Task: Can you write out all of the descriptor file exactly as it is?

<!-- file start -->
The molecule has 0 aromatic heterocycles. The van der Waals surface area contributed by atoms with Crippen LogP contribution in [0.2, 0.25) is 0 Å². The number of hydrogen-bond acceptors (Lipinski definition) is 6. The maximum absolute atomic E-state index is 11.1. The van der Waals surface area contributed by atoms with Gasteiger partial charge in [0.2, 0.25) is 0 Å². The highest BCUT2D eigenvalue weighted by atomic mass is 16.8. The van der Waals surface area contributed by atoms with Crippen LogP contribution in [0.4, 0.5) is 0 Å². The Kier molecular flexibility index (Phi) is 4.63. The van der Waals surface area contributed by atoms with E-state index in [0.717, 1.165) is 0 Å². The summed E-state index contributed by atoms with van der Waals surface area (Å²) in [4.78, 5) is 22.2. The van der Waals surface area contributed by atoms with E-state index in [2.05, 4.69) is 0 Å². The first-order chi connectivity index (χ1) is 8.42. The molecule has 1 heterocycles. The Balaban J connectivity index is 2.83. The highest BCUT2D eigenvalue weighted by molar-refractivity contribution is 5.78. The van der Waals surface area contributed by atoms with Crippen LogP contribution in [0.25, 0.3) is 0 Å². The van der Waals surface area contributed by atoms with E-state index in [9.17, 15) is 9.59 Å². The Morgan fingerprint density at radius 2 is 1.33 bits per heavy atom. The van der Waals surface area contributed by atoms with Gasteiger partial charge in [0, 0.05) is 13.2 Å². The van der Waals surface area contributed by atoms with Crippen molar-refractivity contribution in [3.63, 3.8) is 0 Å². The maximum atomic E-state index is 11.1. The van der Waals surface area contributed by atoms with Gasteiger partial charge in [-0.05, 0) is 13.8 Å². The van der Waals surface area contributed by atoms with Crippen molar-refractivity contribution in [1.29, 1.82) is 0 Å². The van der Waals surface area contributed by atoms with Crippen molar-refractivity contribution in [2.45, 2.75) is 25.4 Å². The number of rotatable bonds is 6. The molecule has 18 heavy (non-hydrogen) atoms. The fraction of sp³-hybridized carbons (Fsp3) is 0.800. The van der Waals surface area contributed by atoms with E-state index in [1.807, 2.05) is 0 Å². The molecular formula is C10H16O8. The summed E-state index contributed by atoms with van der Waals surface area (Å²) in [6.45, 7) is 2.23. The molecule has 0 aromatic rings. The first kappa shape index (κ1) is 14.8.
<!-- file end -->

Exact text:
The molecule has 0 aromatic heterocycles. The van der Waals surface area contributed by atoms with Crippen LogP contribution in [0.2, 0.25) is 0 Å². The number of hydrogen-bond acceptors (Lipinski definition) is 6. The maximum absolute atomic E-state index is 11.1. The van der Waals surface area contributed by atoms with Gasteiger partial charge in [0.2, 0.25) is 0 Å². The highest BCUT2D eigenvalue weighted by atomic mass is 16.8. The van der Waals surface area contributed by atoms with Crippen LogP contribution in [0.4, 0.5) is 0 Å². The Kier molecular flexibility index (Phi) is 4.63. The van der Waals surface area contributed by atoms with E-state index in [0.717, 1.165) is 0 Å². The summed E-state index contributed by atoms with van der Waals surface area (Å²) in [4.78, 5) is 22.2. The van der Waals surface area contributed by atoms with E-state index in [2.05, 4.69) is 0 Å². The first-order chi connectivity index (χ1) is 8.42. The molecule has 1 heterocycles. The Balaban J connectivity index is 2.83. The highest BCUT2D eigenvalue weighted by molar-refractivity contribution is 5.78. The van der Waals surface area contributed by atoms with Crippen LogP contribution in [0.25, 0.3) is 0 Å². The van der Waals surface area contributed by atoms with E-state index in [9.17, 15) is 9.59 Å². The Morgan fingerprint density at radius 2 is 1.33 bits per heavy atom. The van der Waals surface area contributed by atoms with Gasteiger partial charge in [0, 0.05) is 13.2 Å². The van der Waals surface area contributed by atoms with Crippen molar-refractivity contribution in [3.63, 3.8) is 0 Å². The maximum atomic E-state index is 11.1. The van der Waals surface area contributed by atoms with Gasteiger partial charge in [-0.05, 0) is 13.8 Å². The van der Waals surface area contributed by atoms with Crippen molar-refractivity contribution in [1.29, 1.82) is 0 Å². The van der Waals surface area contributed by atoms with Crippen molar-refractivity contribution in [2.45, 2.75) is 25.4 Å². The number of rotatable bonds is 6. The molecule has 18 heavy (non-hydrogen) atoms. The fraction of sp³-hybridized carbons (Fsp3) is 0.800. The van der Waals surface area contributed by atoms with E-state index in [1.807, 2.05) is 0 Å². The molecular formula is C10H16O8. The summed E-state index contributed by atoms with van der Waals surface area (Å²) in [6.45, 7) is 2.23. The molecule has 0 aromatic rings. The first kappa shape index (κ1) is 14.8.